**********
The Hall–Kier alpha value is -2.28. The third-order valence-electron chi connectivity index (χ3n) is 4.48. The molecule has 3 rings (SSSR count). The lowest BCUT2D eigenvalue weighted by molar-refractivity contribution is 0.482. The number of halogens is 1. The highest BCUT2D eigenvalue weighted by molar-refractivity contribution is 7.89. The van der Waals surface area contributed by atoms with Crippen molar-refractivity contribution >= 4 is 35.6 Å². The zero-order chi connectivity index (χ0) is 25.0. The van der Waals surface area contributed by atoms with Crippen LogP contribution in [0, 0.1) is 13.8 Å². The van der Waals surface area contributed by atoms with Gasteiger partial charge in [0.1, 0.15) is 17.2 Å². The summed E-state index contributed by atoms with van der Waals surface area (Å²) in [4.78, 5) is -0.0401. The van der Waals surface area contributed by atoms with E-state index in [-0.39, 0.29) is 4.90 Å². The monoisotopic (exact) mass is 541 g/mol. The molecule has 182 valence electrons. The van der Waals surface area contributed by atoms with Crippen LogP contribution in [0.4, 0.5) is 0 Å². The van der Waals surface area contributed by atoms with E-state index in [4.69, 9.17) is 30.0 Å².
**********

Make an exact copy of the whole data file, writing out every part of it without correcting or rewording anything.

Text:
The Hall–Kier alpha value is -2.28. The third-order valence-electron chi connectivity index (χ3n) is 4.48. The molecule has 3 rings (SSSR count). The lowest BCUT2D eigenvalue weighted by molar-refractivity contribution is 0.482. The number of halogens is 1. The highest BCUT2D eigenvalue weighted by molar-refractivity contribution is 7.89. The van der Waals surface area contributed by atoms with Crippen molar-refractivity contribution >= 4 is 35.6 Å². The zero-order chi connectivity index (χ0) is 25.0. The van der Waals surface area contributed by atoms with Crippen LogP contribution in [0, 0.1) is 13.8 Å². The van der Waals surface area contributed by atoms with Gasteiger partial charge in [0.1, 0.15) is 17.2 Å². The summed E-state index contributed by atoms with van der Waals surface area (Å²) in [4.78, 5) is -0.0401. The van der Waals surface area contributed by atoms with E-state index in [-0.39, 0.29) is 4.90 Å². The monoisotopic (exact) mass is 541 g/mol. The molecule has 182 valence electrons. The van der Waals surface area contributed by atoms with Crippen LogP contribution in [0.4, 0.5) is 0 Å². The van der Waals surface area contributed by atoms with E-state index in [4.69, 9.17) is 30.0 Å².